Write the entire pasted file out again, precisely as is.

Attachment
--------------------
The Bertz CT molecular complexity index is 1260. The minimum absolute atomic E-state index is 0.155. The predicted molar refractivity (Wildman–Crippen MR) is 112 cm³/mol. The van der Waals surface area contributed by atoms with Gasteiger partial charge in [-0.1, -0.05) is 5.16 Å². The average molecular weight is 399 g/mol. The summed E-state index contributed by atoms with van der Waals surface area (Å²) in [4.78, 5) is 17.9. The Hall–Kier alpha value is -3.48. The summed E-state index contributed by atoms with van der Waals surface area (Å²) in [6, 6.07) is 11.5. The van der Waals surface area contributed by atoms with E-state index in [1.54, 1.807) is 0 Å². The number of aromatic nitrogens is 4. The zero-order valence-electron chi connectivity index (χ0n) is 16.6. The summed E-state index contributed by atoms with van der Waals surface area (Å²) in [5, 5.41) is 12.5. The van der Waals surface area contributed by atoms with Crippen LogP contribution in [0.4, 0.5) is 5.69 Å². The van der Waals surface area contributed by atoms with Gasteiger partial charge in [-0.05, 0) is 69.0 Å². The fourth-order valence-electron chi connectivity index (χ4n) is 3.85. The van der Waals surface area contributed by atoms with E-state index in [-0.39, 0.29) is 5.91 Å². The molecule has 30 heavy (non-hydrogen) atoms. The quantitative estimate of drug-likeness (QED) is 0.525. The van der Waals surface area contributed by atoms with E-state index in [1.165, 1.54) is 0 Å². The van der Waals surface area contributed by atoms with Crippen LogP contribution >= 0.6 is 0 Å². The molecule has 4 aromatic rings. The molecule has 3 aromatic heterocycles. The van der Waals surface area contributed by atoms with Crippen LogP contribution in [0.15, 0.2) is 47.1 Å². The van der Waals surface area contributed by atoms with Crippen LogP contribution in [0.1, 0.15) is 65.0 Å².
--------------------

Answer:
The Bertz CT molecular complexity index is 1260. The minimum absolute atomic E-state index is 0.155. The predicted molar refractivity (Wildman–Crippen MR) is 112 cm³/mol. The van der Waals surface area contributed by atoms with Gasteiger partial charge in [-0.1, -0.05) is 5.16 Å². The average molecular weight is 399 g/mol. The summed E-state index contributed by atoms with van der Waals surface area (Å²) in [4.78, 5) is 17.9. The Hall–Kier alpha value is -3.48. The summed E-state index contributed by atoms with van der Waals surface area (Å²) in [6, 6.07) is 11.5. The van der Waals surface area contributed by atoms with E-state index in [1.54, 1.807) is 0 Å². The number of aromatic nitrogens is 4. The zero-order valence-electron chi connectivity index (χ0n) is 16.6. The summed E-state index contributed by atoms with van der Waals surface area (Å²) in [5, 5.41) is 12.5. The van der Waals surface area contributed by atoms with Crippen LogP contribution in [0.4, 0.5) is 5.69 Å². The van der Waals surface area contributed by atoms with Gasteiger partial charge in [-0.05, 0) is 69.0 Å². The fourth-order valence-electron chi connectivity index (χ4n) is 3.85. The van der Waals surface area contributed by atoms with E-state index in [-0.39, 0.29) is 5.91 Å². The molecule has 30 heavy (non-hydrogen) atoms. The quantitative estimate of drug-likeness (QED) is 0.525. The van der Waals surface area contributed by atoms with E-state index in [1.165, 1.54) is 0 Å². The van der Waals surface area contributed by atoms with Crippen LogP contribution >= 0.6 is 0 Å². The molecule has 4 aromatic rings. The molecule has 3 aromatic heterocycles. The van der Waals surface area contributed by atoms with Crippen LogP contribution in [0.15, 0.2) is 47.1 Å². The van der Waals surface area contributed by atoms with Crippen LogP contribution in [0.1, 0.15) is 65.0 Å².